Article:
Thursday, April 28, 2011

At His Father's Platter

A male child born in the kindred was described in the Welsh law books as follows:

"From when the son is born until he is fourteen years old, it is right for him to be at his father's platter, with his father as lord over him. And no punishment of him is right save his father's."

Thus, from birth, a male child was the responsibility of the father, and no other person was allowed to punish the male child.

"At the end of the fourteenth year, it is right for the father to take his son to the lord and to commend him to him. And then it is right for him to do homage to the lord, and to be dependent on his lord's status..."

"And his father is from then on no more entitled to strike him than a stranger..."

"And from that age on he will be of the same status as an innate bonheddig [ a Welshman of full free status, a man of known ancestry]

At fourteen, the male was to become essentially a ward of the gwlad (state). His status (social standing) was to be that of his lord who was usually a kinsman. This "lord" was most likely the kinsman of highest statue within the tribe.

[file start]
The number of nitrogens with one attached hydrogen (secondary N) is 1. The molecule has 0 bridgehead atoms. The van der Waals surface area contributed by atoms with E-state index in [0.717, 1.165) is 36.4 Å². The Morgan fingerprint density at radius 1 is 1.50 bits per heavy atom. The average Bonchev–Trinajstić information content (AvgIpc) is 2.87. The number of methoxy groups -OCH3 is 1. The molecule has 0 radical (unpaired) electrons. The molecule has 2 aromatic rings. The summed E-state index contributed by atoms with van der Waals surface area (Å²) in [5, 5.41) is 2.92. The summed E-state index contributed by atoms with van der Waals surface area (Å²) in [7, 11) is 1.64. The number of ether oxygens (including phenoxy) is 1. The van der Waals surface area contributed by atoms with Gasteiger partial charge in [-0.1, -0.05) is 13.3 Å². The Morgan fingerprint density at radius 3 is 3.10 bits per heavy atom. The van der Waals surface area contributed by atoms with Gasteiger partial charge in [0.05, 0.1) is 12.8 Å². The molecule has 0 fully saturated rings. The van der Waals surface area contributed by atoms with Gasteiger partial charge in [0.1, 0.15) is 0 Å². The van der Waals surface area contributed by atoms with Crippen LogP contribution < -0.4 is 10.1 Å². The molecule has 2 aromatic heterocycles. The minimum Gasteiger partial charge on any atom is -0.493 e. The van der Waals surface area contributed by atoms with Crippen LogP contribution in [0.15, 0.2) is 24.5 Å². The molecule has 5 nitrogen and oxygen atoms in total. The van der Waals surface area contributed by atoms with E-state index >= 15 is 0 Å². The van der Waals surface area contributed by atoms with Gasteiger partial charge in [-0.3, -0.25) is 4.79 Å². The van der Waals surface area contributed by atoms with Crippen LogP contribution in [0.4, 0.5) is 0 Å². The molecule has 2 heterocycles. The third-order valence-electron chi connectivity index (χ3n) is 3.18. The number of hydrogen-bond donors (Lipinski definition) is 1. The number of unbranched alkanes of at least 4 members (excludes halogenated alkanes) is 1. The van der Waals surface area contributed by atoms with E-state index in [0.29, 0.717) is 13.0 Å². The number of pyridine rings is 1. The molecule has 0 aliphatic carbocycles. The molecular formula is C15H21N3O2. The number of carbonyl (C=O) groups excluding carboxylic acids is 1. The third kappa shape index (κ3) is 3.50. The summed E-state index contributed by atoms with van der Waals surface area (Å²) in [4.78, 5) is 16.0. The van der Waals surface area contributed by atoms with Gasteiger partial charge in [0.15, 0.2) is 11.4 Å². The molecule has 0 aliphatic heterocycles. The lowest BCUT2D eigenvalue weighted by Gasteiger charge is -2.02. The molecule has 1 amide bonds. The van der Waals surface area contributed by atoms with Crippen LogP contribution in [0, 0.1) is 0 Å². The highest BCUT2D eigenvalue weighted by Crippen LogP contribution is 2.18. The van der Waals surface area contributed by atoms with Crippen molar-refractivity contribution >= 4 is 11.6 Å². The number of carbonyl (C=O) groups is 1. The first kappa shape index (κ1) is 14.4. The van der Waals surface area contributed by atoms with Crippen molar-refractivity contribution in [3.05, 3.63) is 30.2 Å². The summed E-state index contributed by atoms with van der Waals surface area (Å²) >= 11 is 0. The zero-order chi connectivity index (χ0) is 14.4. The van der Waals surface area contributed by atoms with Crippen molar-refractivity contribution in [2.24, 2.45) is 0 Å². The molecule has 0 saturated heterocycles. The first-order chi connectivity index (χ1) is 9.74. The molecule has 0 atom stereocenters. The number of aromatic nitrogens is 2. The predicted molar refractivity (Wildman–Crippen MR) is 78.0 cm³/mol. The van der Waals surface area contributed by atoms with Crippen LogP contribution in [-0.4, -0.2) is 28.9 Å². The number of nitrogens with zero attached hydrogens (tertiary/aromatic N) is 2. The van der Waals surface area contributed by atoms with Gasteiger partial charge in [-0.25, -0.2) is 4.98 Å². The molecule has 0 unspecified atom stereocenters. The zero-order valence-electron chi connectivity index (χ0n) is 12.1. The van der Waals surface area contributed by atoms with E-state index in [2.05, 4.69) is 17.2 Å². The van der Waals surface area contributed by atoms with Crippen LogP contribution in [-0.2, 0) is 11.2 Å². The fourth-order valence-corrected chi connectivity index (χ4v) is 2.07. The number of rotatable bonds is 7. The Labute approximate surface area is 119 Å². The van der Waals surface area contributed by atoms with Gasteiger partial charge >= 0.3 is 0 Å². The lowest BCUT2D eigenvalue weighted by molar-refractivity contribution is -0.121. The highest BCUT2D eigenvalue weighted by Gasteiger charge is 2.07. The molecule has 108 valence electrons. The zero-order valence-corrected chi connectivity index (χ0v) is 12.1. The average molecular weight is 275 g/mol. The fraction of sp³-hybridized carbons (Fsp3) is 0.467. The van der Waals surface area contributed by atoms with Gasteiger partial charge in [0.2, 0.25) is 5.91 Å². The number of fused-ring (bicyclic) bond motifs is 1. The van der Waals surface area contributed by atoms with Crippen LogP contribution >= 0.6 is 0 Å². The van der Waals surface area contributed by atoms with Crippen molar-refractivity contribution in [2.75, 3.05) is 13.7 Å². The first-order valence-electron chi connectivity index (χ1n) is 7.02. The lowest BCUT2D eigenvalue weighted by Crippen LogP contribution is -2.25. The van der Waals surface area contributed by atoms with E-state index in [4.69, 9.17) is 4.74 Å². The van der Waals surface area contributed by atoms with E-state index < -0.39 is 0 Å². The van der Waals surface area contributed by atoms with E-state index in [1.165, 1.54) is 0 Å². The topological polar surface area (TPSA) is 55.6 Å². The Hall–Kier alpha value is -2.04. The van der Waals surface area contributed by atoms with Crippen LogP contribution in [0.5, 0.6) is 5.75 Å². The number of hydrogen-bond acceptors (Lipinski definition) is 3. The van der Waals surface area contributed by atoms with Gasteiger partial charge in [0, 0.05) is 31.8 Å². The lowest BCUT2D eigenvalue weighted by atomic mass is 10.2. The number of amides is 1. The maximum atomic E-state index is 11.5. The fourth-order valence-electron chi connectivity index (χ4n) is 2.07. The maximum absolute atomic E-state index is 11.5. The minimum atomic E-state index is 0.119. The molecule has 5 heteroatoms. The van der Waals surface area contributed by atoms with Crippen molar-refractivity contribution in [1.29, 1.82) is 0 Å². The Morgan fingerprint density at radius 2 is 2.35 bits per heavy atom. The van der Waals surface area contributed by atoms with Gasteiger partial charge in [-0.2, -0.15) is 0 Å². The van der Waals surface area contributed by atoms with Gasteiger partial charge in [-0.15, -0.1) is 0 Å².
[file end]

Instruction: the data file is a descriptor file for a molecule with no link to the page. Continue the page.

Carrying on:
Now before any of the above could happen, a "son" had to be "legally laid" to his father. This was done by the mother in the following way:

"Whatsoever woman wants to lay a son legally, thus it is for her to lay him: she and the son come to the church where his burial-place is, and she comes as far as the altar and puts her right hand on the altar and the relics, and her left hand on the son's head, and so swears, to God first, and to that altar and to the good relics which are on it, and to the son''s baptism, 'that no father created this son in a mother's heart save' (such-and-such man, naming him) 'in my heart'. And so it is right to lay a son to a Welshman."

The above quotes are taken from "Hywel Dda, The Law" tranlated as "The Law of Hywel Dda, Law Texts From Medieval Wales, Translated and Edited by Dafydd Jenkins, Gomer Press, Llandysul, Dyfed, 1986. The quotes are abstracted from pp. 130-133.

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